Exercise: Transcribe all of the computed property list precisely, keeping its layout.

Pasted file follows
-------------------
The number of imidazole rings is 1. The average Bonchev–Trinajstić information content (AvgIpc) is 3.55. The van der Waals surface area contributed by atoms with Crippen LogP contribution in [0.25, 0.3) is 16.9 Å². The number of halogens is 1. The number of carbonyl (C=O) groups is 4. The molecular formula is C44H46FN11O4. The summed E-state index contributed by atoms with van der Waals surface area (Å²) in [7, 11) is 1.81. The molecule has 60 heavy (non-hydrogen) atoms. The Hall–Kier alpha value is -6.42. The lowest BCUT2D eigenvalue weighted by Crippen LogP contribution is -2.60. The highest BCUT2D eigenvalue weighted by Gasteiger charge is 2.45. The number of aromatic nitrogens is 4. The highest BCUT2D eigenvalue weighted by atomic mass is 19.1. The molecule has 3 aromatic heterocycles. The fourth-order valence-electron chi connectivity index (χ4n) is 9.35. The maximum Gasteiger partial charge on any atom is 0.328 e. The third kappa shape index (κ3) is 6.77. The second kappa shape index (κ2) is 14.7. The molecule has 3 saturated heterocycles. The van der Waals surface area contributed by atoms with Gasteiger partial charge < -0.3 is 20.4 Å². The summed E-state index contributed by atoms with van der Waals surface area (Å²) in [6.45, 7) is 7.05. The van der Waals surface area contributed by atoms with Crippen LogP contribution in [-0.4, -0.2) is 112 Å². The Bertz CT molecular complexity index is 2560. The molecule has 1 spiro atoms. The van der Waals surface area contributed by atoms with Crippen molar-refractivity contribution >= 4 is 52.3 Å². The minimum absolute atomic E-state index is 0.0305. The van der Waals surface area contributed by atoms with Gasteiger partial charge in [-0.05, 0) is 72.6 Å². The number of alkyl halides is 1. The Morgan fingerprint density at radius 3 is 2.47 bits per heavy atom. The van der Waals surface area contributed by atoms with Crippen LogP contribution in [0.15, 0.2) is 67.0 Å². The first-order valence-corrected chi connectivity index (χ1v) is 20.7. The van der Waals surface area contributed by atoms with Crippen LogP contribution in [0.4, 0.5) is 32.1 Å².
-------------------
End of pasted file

The number of imidazole rings is 1. The average Bonchev–Trinajstić information content (AvgIpc) is 3.55. The van der Waals surface area contributed by atoms with Crippen LogP contribution in [0.25, 0.3) is 16.9 Å². The number of halogens is 1. The number of carbonyl (C=O) groups is 4. The molecular formula is C44H46FN11O4. The summed E-state index contributed by atoms with van der Waals surface area (Å²) in [7, 11) is 1.81. The molecule has 60 heavy (non-hydrogen) atoms. The Hall–Kier alpha value is -6.42. The lowest BCUT2D eigenvalue weighted by Crippen LogP contribution is -2.60. The highest BCUT2D eigenvalue weighted by Gasteiger charge is 2.45. The number of aromatic nitrogens is 4. The highest BCUT2D eigenvalue weighted by atomic mass is 19.1. The molecule has 3 aromatic heterocycles. The fourth-order valence-electron chi connectivity index (χ4n) is 9.35. The maximum Gasteiger partial charge on any atom is 0.328 e. The third kappa shape index (κ3) is 6.77. The second kappa shape index (κ2) is 14.7. The molecule has 3 saturated heterocycles. The van der Waals surface area contributed by atoms with Gasteiger partial charge < -0.3 is 20.4 Å². The summed E-state index contributed by atoms with van der Waals surface area (Å²) in [6.45, 7) is 7.05. The van der Waals surface area contributed by atoms with Crippen LogP contribution in [-0.4, -0.2) is 112 Å². The Bertz CT molecular complexity index is 2560. The molecule has 1 spiro atoms. The van der Waals surface area contributed by atoms with Crippen molar-refractivity contribution >= 4 is 52.3 Å². The minimum absolute atomic E-state index is 0.0305. The van der Waals surface area contributed by atoms with Gasteiger partial charge in [-0.05, 0) is 72.6 Å². The number of alkyl halides is 1. The Morgan fingerprint density at radius 3 is 2.47 bits per heavy atom. The van der Waals surface area contributed by atoms with Crippen LogP contribution in [0.15, 0.2) is 67.0 Å². The first-order valence-corrected chi connectivity index (χ1v) is 20.7. The van der Waals surface area contributed by atoms with Crippen LogP contribution in [0.4, 0.5) is 32.1 Å².